Syringe service program announced for Pittsburgh to reduce substance abuse health issues – WPXI

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Syringe service program announced for Pittsburgh to reduce substance abuse health issues The city announced its first needle service program Thursday that would be located downtown right next to the Allegheny County Jail.

PITTSBURGH – In Pittsburgh, overdose deaths are on the rise: From 2019 to 2020, overdoses increased by 22% in the city. In response, the city announced its first needle service program on Thursday, which would be located downtown right next to the Allegheny County Jail.

“I think people are really scared of what they don’t understand,” said Laura Drogowski, head of the Office of Community Health and Safety.

Pennsylvania is one of only 10 states where syringe programs are still illegal at the state level. But, in Allegheny and Philadelphia, county ordinances allow these kinds of drug prevention programs.

“We had to navigate what was a new process for us,” Drogowski explained. She shared that early in setting up the program, the city was required to identify an exact location, day of the week, and time to provide these services.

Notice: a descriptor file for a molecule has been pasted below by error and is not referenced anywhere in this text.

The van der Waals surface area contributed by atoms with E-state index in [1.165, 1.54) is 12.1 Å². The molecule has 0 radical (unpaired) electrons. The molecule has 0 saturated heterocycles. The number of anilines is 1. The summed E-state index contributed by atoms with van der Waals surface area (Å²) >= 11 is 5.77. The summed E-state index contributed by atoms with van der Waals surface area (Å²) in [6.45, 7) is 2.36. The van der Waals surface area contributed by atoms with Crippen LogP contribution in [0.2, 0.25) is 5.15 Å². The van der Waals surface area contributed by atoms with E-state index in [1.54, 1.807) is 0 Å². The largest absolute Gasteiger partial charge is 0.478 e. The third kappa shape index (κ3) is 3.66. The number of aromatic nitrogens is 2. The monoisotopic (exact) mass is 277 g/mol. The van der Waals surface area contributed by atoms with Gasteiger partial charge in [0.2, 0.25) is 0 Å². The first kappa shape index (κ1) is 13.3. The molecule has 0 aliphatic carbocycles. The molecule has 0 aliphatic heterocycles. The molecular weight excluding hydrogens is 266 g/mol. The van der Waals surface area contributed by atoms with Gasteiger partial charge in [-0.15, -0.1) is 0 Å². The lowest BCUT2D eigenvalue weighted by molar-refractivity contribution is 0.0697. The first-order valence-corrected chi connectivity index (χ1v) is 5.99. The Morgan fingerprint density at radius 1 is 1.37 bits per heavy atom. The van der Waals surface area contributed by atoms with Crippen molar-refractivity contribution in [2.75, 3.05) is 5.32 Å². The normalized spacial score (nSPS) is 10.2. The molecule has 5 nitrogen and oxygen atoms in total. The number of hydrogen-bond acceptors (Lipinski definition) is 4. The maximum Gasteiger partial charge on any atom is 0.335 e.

The place and time approved by the city council and the board of health is Monday from 9 a.m. to 5 p.m., which may seem small, but experts said it’s a huge step.

“We want to be able to implement a harm reduction strategy to make drug use safer,” said Josh Schneider, overdose prevention coordinator for the Office of Community Health and Safety.

Schneider said the city wants people struggling with addiction to access resources and treatment through things like our syringe service.

On Thursday morning, Mayor Ed Gainey touted that needle programs help reduce the spread of HIV and hepatitis and serve as a gateway to a cure.

“People are five times more likely to enter treatment and recover through needle service programs,” Drogowski said.

Without state support or funding, the city will use American Recovery Act money to pay for programming for the next two years, but will need a long-term solution.

“Right now, syringes are considered drug paraphernalia,” said state Rep. Sara Innamorato, who represents the 21st District.

Innamorato is a co-sponsor of a bipartisan bill that would change that and open the door to state funding, but must first overcome the stigma of drug use.

“They don’t come to a neighborhood with a program, but they work with the neighborhood and talk to them about their concerns,” Innamorato said.

The city’s syringe service program is scheduled to launch later this summer and will be located at 611 2nd Avenue in downtown Pittsburgh on Mondays from 9 a.m. to 5 p.m.

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